Property Standards and Safety
What we will cover:
- The Housing Health and Safety Rating System, Housing Act 2004 - the Local Authority risk based approach to assessing properties for hazards
- Dampness - rising and penetrating dampness and condensation.
- Heating and thermal insulation; central heating versus point heating; gas versus electric; double glazing, loft insulation and wall insulation; cost of heating
- Glazing in rented premises, where safety glass must be installed, location and standards for windows; security versus fire exits
- Security - general, doors and windows; security v fire exit
- An outline of fire, gas, water including Legionella and electrical safety (For a more detailed insight into requirements around utility services see our Utilities Outline course)
- Techniques to reduce the likelihood of trips and falls
- Overcrowding and responsibilities
- Understand your legal obligations as a landlord relating to property conditions and the actions available to the authorities and tenants should you fail to meet these
- Recognise the hazards associated with dwellings and the significance of maintenance, disrepair, design and construction of the property
- Have the knowledge to judge the relevant importance of hazards on occupiers and tenants
- Understand what standards a rental properties must meet in order to reduce a hazard's impact and comply with the law
The Homes (Fitness for Human Habitation) Act 2018 came into force on 20th March 2019 and fundamentally affects the liability of landlords for property standards. The Act requires accommodation to be safe, healthy and in good repair. Landlords can now be taken to court by their tenant if the premises is deemed unfit to live in. Repair is still important, but premises in good repair can still be unfit because of the presence of one or more of the 29 stated hazards which the new Act focuses on. Landlords must have a good understanding of the hazards, particularly if considering possession action as counterclaims for unfitness can be now be brought.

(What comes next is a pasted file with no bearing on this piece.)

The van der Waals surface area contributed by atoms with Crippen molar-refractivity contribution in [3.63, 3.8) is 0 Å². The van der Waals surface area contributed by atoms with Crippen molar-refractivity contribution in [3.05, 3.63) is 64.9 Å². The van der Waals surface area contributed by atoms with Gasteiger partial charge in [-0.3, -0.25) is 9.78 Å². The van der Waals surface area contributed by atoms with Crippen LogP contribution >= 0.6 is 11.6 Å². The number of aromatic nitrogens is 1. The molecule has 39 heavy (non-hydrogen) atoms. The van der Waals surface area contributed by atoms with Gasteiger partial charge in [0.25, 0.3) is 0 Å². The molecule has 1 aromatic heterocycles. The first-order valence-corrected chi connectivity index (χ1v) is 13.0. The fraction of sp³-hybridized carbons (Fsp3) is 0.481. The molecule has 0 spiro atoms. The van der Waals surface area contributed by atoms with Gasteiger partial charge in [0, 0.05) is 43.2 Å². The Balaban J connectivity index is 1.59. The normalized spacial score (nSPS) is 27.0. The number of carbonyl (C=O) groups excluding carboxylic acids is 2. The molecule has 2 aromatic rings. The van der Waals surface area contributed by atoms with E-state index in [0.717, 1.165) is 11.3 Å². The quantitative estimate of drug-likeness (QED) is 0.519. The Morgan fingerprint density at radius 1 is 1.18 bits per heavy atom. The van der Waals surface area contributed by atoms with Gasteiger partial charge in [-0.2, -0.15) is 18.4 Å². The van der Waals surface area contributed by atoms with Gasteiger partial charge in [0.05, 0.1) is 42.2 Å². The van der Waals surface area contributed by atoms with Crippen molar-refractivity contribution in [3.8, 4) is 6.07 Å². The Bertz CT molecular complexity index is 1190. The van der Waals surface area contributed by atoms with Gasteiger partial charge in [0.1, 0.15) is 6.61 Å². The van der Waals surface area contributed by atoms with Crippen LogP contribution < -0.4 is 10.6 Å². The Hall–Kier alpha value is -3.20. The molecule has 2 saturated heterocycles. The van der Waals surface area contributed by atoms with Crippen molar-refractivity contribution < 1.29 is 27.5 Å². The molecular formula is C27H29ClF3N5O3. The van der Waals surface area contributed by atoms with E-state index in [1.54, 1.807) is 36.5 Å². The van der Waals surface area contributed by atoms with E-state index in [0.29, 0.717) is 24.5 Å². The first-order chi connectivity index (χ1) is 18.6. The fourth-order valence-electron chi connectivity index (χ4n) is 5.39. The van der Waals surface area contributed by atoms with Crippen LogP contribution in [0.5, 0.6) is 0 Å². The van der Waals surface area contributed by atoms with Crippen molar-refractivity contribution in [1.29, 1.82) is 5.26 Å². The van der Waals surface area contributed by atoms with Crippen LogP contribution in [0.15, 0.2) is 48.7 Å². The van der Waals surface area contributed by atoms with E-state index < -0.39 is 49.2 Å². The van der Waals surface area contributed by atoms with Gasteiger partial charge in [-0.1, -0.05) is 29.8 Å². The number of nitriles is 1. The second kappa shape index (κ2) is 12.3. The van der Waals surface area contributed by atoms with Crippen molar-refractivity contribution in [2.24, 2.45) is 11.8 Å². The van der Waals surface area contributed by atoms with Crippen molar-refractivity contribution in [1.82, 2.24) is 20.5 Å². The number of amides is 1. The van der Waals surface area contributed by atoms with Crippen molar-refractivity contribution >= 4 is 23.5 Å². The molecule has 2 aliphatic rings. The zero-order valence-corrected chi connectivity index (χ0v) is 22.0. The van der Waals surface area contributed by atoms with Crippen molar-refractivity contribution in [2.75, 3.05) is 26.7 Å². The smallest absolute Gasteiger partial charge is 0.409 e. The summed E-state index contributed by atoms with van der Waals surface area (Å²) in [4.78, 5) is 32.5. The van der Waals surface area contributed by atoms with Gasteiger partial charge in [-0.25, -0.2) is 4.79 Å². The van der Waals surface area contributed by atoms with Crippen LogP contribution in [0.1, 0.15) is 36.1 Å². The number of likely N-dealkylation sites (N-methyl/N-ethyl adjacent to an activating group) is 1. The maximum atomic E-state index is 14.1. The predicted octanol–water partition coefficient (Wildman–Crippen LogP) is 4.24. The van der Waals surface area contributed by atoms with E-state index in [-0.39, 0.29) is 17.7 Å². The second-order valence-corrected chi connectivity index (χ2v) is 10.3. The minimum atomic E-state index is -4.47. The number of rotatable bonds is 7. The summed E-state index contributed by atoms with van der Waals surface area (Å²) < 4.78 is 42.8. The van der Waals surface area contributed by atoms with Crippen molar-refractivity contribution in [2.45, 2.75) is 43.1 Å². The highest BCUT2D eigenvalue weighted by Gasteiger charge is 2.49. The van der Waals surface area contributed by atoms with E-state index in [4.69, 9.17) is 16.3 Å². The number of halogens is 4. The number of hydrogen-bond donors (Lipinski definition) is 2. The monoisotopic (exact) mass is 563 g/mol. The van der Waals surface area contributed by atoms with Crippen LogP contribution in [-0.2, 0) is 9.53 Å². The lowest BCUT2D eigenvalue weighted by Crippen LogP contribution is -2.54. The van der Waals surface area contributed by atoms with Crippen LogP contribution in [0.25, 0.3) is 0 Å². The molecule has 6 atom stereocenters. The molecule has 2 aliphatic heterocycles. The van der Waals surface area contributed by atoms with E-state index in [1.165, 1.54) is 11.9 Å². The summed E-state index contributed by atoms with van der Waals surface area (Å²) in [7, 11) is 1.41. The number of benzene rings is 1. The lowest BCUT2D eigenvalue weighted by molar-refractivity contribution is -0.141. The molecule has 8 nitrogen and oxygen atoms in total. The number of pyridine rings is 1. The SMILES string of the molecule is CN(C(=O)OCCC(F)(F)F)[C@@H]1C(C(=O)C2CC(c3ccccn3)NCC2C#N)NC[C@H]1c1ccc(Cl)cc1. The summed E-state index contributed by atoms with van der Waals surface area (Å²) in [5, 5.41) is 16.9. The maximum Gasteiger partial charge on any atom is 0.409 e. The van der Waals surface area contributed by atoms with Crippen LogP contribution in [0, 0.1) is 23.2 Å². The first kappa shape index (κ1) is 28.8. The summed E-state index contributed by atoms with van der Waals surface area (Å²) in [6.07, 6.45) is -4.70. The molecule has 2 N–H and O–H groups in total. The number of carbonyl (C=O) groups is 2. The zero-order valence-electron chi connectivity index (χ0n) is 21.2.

Unravel the details of The Housing Health and Safety Rating System (HHSRS) which is used to assess whether homes meet the criteria. We'll walk you through a typical dwelling, outlining the most common hazards and how to deal with them and investigate issues which landlords and agents may fail to consider in relations to property standards
This training course qualifies for 5 continuous professional development (CPD) points which can help towards or maintain your accreditation with the NRLA. If you are interested in becoming an accredited landlord with the NRLA, CPD points are necessary to achieve that status.
NRLA Accreditation recognises landlords who have agreed to maintain professional standards in the management and maintenance of their rented property and deal fairly and professionally with their tenants. Accredited members demonstrate their knowledge and understanding of their responsibilities and obligations and strive to maintain, increase and improve their knowledge of the market through training and development. CPD points are awarded for all activities which improve those attributes and are a requisite of membership of the NRLA Accreditation Scheme.
For more details visit the accreditation section on the website.
- All landlords
- All agents
- Property managers